Corporate social responsibility: Institutional response to labor, legal and shareholder environments

Justin I. Miller, Doug Guthrie

Research output: Contribution to conferencePaperpeer-review

8 Scopus citations

Abstract

Corporate social responsibility (CSR) is widely regarded as the response of corporations to societal pressures with respect to social issues such as human rights and the environment. Much the way Burt (1983) argued that corporations use philanthropy as a marketing ploy, effectively "co-opting" their target audiences, we argue that CSR represents actively adopted strategies in response to the pressures corporations face in the local institutional environments in which they are embedded. We show that corporations have been aggressive in adopting CSR institutions and practices when they are (1) publicly traded, (2) in areas that are high in union density, and (3) are located in federal appellate jurisdictions that have been aggressive in their standards for protecting workers' rights. Drawing on research in neoinstitutional analysis in organizational sociology, we interpret these findings to indicate that corporations have responded to localized employment pressures by adopting strategies that allow them to appear legitimate in this realm. Specifically, corporations deal with pressures surrounding responsible employment practices by adopting the practices of the CSR regime.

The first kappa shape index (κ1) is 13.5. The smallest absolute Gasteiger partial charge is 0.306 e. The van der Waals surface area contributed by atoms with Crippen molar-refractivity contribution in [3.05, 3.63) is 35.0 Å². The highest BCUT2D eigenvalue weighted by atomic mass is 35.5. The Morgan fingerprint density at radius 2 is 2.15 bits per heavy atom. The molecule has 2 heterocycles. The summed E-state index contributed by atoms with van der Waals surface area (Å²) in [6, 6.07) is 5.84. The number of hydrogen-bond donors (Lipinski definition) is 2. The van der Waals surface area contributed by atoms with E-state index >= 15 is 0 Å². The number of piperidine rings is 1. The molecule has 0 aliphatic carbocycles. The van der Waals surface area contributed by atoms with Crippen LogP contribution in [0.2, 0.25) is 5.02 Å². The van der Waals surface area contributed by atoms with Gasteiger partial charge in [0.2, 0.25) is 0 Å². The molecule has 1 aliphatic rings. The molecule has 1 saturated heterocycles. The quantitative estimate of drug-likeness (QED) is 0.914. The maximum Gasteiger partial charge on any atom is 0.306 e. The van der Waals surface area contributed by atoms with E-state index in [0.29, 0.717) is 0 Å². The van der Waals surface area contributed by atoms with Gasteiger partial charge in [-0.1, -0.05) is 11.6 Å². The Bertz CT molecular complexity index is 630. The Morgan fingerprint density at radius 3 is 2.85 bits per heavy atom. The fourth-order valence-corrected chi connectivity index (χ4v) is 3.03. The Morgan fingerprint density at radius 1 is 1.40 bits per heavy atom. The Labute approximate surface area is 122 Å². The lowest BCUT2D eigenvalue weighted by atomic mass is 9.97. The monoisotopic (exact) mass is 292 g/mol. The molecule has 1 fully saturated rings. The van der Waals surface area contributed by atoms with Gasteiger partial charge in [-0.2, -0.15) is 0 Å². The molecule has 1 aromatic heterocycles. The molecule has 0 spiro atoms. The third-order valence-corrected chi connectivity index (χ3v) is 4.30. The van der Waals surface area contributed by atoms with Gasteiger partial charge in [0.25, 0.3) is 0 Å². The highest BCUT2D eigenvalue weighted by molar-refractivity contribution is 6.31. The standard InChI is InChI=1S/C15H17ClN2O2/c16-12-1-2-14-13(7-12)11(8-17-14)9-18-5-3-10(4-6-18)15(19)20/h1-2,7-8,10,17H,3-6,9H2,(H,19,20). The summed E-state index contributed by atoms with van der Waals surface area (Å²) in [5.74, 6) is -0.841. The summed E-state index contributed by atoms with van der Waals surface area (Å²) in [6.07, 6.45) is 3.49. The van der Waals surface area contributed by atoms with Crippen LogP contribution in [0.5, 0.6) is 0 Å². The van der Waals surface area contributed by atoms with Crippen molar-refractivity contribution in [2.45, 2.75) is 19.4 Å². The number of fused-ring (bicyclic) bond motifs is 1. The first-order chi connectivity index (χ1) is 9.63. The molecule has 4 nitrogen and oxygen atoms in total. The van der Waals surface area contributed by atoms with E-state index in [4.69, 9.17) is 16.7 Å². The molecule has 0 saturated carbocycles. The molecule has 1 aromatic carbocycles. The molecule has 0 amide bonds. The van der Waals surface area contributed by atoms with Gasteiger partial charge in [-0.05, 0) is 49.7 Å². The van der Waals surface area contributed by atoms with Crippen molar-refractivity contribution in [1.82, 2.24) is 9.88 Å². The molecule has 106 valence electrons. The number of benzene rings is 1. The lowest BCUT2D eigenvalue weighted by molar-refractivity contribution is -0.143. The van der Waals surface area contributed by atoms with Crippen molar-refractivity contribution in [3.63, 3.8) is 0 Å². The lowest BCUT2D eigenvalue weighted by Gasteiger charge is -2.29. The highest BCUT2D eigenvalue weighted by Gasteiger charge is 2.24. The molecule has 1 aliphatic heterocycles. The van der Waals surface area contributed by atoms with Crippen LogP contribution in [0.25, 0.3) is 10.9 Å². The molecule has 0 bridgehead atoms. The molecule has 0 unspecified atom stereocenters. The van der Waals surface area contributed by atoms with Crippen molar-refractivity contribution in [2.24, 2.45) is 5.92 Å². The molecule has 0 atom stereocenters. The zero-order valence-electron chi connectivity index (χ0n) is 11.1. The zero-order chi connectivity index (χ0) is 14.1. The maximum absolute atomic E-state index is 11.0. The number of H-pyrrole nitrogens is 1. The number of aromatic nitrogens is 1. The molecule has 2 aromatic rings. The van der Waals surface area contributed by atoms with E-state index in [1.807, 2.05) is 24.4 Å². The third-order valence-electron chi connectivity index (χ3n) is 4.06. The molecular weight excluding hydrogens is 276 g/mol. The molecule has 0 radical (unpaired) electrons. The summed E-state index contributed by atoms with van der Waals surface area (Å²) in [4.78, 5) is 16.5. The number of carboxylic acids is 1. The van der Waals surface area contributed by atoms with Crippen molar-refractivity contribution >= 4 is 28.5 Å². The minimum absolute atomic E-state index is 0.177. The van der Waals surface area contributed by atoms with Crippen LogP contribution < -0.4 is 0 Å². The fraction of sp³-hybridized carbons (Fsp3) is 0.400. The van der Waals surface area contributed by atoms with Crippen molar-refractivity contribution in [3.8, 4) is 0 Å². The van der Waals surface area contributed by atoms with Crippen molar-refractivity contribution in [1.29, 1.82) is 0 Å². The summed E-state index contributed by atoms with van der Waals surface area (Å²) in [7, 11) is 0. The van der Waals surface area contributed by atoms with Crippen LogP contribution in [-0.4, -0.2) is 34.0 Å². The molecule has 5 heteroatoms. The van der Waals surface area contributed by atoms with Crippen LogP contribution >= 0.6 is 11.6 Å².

Original languageEnglish (US)
DOIs
StatePublished - 2007
Externally publishedYes
Event67th Annual Meeting of the Academy of Management, AOM 2007 - Philadelphia, PA, United States
Duration: Aug 3 2007Aug 8 2007

Other

Other67th Annual Meeting of the Academy of Management, AOM 2007
CountryUnited States
CityPhiladelphia, PA
Period8/3/078/8/07

Keywords

  • Corporate social responsibility (CSR)
  • Institutional theory
  • Professionals and claims of rationality

ASJC Scopus subject areas

  • Management Information Systems
  • Management of Technology and Innovation

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